antibodies and complement proteins
Which letter represents the formation of a phagolysosome resulting from the fusion of a lysosome with the phagocytic vesicle? Select from letters A-D.
What protein can be released by infected cells to help protect cells that have not yet been infected?
How do interferons protect against infection in healthy cells?
Interferons block viral reproduction in healthy cells through the production of antiviral proteins.
What is the specific target of interferons?
nearby healthy cells
With what does our immune system coat pathogens to facilitate their capture and accelerate phagocytosis?
Which letter represents the adhesion of the phagocyte to the pathogen? Select from letters A-D.
Four (or five) cardinal signs indicate inflammation. What specific sign of inflammation is the result of exudate in the tissue spaces?
Which of the following inflammatory chemicals is released by mast cells?
Which of the following is NOT one of the cardinal signs of inflammation?
When do neutrophils enter the blood from the red bone marrow, in response to leukocytosis-inducing factors?
What is the main event of chemotaxis?
Neutrophils and other WBCs migrate up the gradient of chemotactic agents to the site of injury.
Neutrophils flatten and squeeze between the endothelial cells of the capillary walls during what process?
Which of the following is (are) NOT a part of the innate immune defenses?
Proinflammatory signals include all of the following, EXCEPT __________.
__________ is the final step of phagocyte mobilization.
Pyrogens induce __________.
Which of the following is NOT a nonspecific internal defense against disease?
Which antimicrobial protein is produced by a virus-infected cell?
A physician orders Tylenol for a temperature greater than 101 degrees F. The patient's temperature is 100.4 F. What is the rationale for not medicating a fever of 100.4 F?
A mild or moderate fever is an adaptive response that seems to benefit the body. Bacteria need large amounts of zinc and iron to multiply. During fever, the liver and spleen sequester iron and zinc that bacteria need to multiply.
When the white blood cell count is depressed, the classic signs of infection such as redness, heat, and swelling are not manifested. In this case, should the nurse avoid administering aspirin?
Yes, aspirin should be avoided because aspirin would disguise a fever that would indicate infection.
The process whereby neutrophils and other white blood cells are attracted to an inflammatory site is called ________.
Which of the following is the correct sequence of events in phagocytosis?
chemotaxis, adherence, ingestion, digestion, killing
Which of the following is not a role of activated complement?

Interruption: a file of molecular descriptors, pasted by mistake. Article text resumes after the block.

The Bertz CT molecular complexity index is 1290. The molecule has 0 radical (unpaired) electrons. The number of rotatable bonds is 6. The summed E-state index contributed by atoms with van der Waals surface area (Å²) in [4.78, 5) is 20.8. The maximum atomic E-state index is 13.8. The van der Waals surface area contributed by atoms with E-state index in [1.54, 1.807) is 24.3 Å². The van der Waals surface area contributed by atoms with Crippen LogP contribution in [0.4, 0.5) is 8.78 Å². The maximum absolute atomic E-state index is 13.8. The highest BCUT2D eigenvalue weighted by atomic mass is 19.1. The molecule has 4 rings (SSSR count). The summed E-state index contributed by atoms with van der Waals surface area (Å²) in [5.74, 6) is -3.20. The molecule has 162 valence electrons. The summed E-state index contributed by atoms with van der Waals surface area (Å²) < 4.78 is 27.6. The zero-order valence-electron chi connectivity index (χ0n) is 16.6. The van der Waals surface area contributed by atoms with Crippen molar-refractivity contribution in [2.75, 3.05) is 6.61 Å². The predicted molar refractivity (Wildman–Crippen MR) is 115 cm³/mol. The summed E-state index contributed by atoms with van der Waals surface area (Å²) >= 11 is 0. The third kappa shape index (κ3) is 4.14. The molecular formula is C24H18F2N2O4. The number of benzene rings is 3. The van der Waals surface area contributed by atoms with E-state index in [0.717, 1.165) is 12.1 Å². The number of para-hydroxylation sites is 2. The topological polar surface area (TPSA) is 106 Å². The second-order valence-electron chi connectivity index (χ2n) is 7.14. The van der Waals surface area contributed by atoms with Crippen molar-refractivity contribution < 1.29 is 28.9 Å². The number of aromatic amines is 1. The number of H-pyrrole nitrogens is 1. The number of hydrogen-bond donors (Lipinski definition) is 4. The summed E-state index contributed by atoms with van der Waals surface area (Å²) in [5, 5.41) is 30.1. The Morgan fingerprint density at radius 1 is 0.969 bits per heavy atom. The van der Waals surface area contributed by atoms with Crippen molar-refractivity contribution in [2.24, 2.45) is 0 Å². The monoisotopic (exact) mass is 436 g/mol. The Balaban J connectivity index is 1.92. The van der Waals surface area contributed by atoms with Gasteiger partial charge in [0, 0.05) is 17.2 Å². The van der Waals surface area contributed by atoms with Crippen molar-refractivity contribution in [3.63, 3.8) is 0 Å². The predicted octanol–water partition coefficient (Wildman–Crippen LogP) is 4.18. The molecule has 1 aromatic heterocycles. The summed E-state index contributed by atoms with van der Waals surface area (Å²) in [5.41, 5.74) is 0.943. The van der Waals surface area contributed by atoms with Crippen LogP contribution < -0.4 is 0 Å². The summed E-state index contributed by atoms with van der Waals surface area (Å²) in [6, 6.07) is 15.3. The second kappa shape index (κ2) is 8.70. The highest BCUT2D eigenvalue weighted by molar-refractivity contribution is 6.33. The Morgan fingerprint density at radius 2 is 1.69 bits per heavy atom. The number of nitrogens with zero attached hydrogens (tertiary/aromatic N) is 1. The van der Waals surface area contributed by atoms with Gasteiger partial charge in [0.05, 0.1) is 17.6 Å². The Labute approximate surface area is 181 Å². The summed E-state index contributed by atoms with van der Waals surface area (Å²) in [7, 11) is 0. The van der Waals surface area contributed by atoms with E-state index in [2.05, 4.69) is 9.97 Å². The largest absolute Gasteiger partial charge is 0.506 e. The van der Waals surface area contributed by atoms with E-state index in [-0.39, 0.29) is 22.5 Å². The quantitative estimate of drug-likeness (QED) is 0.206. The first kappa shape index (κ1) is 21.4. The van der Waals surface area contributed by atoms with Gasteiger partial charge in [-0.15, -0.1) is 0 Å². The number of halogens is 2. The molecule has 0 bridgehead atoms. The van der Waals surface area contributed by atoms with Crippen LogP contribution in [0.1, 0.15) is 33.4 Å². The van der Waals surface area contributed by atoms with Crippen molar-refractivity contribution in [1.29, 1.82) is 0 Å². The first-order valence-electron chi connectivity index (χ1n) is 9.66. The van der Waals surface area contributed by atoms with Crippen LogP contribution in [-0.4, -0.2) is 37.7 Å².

prevention of immediate hypersensitivity reactions
Which of the following cells predominate at the sites of chronic infections?
interfere with viral replication within cells
Which of the following is a part of the second line of defense against microorganisms?
Cancer cells and virus-infected body cells can be killed before activation of adaptive immunity by ________.
natural killer cells
Complement proteins and antibodies coat a microorganism and provide binding sites, enabling macrophages and neutrophils to phagocytize the organism. This phenomenon is termed ________.
Innate immune system defenses include ________.
Phagocyte mobilization involves ________.
mainly neutrophil and macrophage migration into inflamed areas
production is regulated by chemicals that reset the body's thermostat to a higher setting
Natural killer (NK) cells ________.
can kill cancer cells before the immune system is activated
Which of the following is not a function of the inflammatory response?
replaces injured tissues with connective tissue
Which of the following is not a complement activation pathway?
What is the role of interferon in defense against disease?
protects cells that have not yet been infected by viruses
The redness and heat of an inflamed area are due to a local hyperemia caused by ________.
Which of the following statements regarding NK cells is a false or incorrect statement?
NK cells are a type of neutrophil.
Virus infected cells secrete complement to "warn" other cells of the presence of virus.
The classical complement pathway involves antibodies.
The respiratory burst produced by some macrophages releases free radicals.
The directional movement of cells in response to chemicals is called chemotaxis.
Fever is seldom beneficial because it speeds up the cellular metabolic rate and will not allow antigen-antibody reactions to occur.